I think the election of Bill Beaumont is the signal for the biggest change in World Rugby since the advent of professionalism. The surest sign of this is that the candidature of Bill Beaumont went forward unopposed — always a sign that a deal of some kind has been done. Beaumont is not by definition a compromise candidate; he is there by agreement from all the mandarins — what’s coming is going to be highly unpopular.
Eight years ago Beaumont was the favourite for the top job but he lost support from the Australian camp at the last minute — Sir Humphrey meddling in affairs. The ballot was split at 13-13 and Bernard Lapasset, a compromise candidate, got in for two terms.
It is strange, is it not, that the northern hemisphere will have held the chair in this organisation since 1994. Vernon Pugh of Wales, Syd Millar of Ireland, Bernard Lapasset of France and now Bill Beaumont of England. That 26 years of hegemony is difficult to explain. Yes the Six Nations delegates can always out-vote the SANZA nations but the truth is that all direction, all influence and all trends come from south of the equator. They dominate the game on the field and they are the chief influencers off it.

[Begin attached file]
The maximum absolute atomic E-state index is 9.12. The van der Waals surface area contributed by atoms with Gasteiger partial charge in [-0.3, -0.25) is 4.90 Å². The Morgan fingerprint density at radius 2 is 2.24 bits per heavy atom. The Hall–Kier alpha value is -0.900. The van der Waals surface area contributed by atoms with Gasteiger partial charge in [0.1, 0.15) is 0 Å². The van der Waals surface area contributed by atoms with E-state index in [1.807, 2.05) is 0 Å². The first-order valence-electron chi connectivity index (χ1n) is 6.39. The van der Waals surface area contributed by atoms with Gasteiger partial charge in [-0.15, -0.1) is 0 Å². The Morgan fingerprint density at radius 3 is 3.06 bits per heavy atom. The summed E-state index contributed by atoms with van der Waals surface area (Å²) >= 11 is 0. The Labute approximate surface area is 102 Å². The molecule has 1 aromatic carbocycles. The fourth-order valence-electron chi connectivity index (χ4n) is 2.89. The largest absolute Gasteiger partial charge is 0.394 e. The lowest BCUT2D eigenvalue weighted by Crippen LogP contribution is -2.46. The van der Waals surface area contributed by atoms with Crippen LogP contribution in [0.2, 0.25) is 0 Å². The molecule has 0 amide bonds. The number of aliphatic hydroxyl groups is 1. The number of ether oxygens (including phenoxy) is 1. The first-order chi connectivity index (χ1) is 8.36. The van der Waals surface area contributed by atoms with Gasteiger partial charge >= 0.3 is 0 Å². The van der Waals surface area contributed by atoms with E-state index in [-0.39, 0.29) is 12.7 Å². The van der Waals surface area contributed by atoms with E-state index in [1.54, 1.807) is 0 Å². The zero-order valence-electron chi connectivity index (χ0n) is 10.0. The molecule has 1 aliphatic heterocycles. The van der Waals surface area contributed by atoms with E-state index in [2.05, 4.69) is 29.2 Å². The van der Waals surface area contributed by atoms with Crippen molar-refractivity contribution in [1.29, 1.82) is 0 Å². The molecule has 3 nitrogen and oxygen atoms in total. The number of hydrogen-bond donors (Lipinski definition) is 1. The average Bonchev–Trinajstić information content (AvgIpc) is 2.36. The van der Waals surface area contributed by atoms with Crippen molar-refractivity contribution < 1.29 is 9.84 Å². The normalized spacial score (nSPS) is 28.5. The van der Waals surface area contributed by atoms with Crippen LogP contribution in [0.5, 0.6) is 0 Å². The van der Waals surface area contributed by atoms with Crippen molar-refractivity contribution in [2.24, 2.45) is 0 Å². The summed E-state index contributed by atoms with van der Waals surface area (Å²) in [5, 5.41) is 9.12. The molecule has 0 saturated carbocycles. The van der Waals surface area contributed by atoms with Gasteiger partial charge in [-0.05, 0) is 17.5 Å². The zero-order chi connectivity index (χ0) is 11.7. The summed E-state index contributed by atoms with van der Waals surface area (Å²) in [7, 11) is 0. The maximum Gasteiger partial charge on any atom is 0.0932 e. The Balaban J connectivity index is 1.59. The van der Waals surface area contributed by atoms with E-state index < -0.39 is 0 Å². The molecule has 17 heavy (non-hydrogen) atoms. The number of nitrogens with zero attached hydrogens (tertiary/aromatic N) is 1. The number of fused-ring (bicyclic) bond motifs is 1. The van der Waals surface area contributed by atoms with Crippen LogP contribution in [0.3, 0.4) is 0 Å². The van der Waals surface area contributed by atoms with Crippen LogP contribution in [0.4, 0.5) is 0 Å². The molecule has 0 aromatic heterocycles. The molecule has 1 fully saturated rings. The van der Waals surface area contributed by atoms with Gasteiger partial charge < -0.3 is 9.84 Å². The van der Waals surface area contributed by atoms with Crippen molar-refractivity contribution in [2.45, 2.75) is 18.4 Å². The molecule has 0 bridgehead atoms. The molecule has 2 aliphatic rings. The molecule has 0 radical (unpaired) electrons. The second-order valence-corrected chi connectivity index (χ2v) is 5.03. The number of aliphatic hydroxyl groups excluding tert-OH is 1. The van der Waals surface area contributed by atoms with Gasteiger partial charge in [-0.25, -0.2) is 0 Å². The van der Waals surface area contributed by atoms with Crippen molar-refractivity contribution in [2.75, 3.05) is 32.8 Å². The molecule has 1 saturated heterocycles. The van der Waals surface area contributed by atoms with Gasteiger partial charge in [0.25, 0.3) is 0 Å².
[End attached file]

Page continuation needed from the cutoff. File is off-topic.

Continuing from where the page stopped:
Bill Beaumont may be a worthy chairman and a fantastic ambassador for the game but any election of a leader without blood on the floor never bodes well. Sure enough we find out how the deal is done with the first publication of his five-point manifesto.
Points 2 to 5 are fillers, it is point 1, the global calendar, which makes you stand to attention. “I will address the challenge of the global calendar immediately on taking office. World Rugby cannot be silent on this matter. This complex and important issue must have a solution designed to benefit the entire rugby community.”
This pretext is all done in conjunction with a player welfare sound bite which is thrown into the pot at the same time.
What is being mooted here? Well, they are looking to change the Six Nations to April. That is a major step, is it not? Before we ask why we have to assess where this brings us. Well they also need to stretch out the domestic season so that touring European teams in the southern hemisphere tour in July instead of June. The French Cup final is on June 24, how can you tour with half a squad? So that means you finish your season in July if you area an international player. When do you start up again? Well, the autumn series is being proposed for October.
Hold on, hold on, wait a minute. It looks like the whole northern hemisphere season is being turned upside down. What is going on here?
We have witnessed governing bodies like ERC crumble at the slightest hint of aggression or threat. A lot of these people don’t have the stomach for the fight and they capitulate and it seems that the best way for people with vested interests to get their way is to bully and threaten.